"A senior Department of Homeland Security official told a Senate committee earlier this month that the department had not collected, exploited or analyzed information from the electronic devices or accounts of protesters in Portland, Ore," reports The Washington Post. But now "an internal DHS document... shows the department did have access to protesters’ electronic messages and that their conversations were written up in an “intelligence report” that was disseminated to federal law enforcement agencies, including the FBI, as well as state and local governments."


Following the federal crackdown in Portland and elsewhere, the Scottish government "has called for the immediate suspension of exports of riot gear, tear gas and rubber bullets to the United States," according to The Independent. 

Last week, the UN Commissioner for Human Rights warned that Trump's goons were committing human rights violations by targeting journalists and peaceful protesters with violence.


The Trump campaign reportedly continued to pay White House Spox Kayleigh McEnany after she took her government position, "a clear ethical breach" that "could indicate violations of the laws governing campaign finance and payments to political appointees," according to Salon. 

Per The Wall Street Journal"Trump’s re-election effort is alleged to have paid more than $170 million to companies affiliated with former campaign manager Brad Parscale without disclosing the ultimate recipients of the money," which would be a rather egregious violation of campaign finance disclosure laws.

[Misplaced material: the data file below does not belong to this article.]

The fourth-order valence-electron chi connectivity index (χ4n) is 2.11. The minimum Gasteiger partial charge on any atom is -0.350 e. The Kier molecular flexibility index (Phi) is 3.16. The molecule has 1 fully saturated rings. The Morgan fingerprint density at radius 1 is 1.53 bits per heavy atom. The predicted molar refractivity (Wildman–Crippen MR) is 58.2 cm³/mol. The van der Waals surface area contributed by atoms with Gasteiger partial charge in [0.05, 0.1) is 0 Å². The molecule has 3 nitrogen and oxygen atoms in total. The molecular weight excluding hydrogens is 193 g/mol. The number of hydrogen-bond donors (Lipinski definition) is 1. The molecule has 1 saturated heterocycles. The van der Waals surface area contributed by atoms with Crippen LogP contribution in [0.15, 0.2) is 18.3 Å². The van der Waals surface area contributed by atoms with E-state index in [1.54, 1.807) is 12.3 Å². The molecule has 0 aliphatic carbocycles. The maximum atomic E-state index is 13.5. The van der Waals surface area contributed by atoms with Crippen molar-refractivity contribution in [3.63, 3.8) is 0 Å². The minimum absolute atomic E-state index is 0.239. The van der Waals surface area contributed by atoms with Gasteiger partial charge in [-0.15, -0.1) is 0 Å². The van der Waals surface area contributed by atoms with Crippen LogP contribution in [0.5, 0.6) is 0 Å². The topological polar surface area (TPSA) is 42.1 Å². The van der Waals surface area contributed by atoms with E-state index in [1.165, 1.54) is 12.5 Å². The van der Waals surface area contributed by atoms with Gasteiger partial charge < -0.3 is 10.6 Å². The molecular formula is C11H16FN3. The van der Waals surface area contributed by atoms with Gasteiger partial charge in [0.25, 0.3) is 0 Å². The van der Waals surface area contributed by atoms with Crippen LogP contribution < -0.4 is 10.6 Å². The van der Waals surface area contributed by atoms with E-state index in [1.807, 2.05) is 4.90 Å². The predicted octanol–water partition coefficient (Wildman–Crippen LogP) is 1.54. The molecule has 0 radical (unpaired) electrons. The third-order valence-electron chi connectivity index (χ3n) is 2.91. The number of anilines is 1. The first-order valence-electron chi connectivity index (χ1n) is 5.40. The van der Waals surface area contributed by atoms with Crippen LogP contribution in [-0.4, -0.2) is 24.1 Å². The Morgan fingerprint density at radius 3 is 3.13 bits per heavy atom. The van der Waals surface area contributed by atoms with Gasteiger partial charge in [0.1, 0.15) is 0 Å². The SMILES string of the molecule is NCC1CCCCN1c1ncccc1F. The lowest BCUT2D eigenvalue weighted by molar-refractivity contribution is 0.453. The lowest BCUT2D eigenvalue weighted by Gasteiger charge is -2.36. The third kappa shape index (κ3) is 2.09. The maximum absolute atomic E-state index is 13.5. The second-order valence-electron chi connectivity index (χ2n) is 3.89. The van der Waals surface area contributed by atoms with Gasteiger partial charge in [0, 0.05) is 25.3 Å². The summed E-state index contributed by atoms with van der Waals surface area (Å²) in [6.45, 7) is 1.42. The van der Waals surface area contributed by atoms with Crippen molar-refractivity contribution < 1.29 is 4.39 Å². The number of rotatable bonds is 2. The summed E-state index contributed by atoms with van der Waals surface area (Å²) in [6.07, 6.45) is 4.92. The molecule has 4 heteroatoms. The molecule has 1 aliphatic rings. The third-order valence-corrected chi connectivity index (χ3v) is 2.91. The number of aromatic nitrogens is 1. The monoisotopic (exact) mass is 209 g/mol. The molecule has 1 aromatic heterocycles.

Javanka raked in "at least" $36 million in outside income last year, according to WaPo.The Daily Beast reports that Jared's haul included "as much as $3 million from projects benefiting from Trump administration initiatives in 2019, plus up to $1 million more in rent money from firms which later received COVID-related small business loans from the government."

And WaPo's editorial board blasted Trump for "blatantly boost[ing] his own hotel in the relief bill" floated by Senate Republicans this week.



The House Foreign Affairs Committee subpoenaed records from Secretary of State Mike Pompeo this week, alleging that Pompeo is participating in the campaign to smear Joe Biden and that by turning over "documents to Senate Republicans but not House Democrats" he has "has turned the State Department into an arm of the Trump campaign."

This comes as Democrats accuse the intelligence community of suppressing information about foreign interference in the 2020 election on behalf of Donald trump.


"The Trump administration has lifted a major hurdle for development of a massive gold and copper mine in the wilds of Alaska despite fears that it will poison the world’s largest sockeye salmon run," according to The Los Angeles Times. "Pebble Mine, which would become an open pit the size of 460 football fields at the headwaters of Bristol Bay, has long been opposed by environmentalists and the commercial fishing industry." Under Obama, the EPA concluded that the mine would cause irreversible damage to an important fishery.


Finally, The New York Times reports that "Iran’s supreme leader, Ayatollah Ali Khamenei, has said in a televised address that Iran will expand its nuclear program and will not negotiate with the United States, doubling down on his defiance of the Trump administration’s 'maximum pressure' policy." Having walked away from the historic multilateral agreement signed by his predecessor, Art of the Deal guy has little leverage and our traditional allies aren't eager to give him any.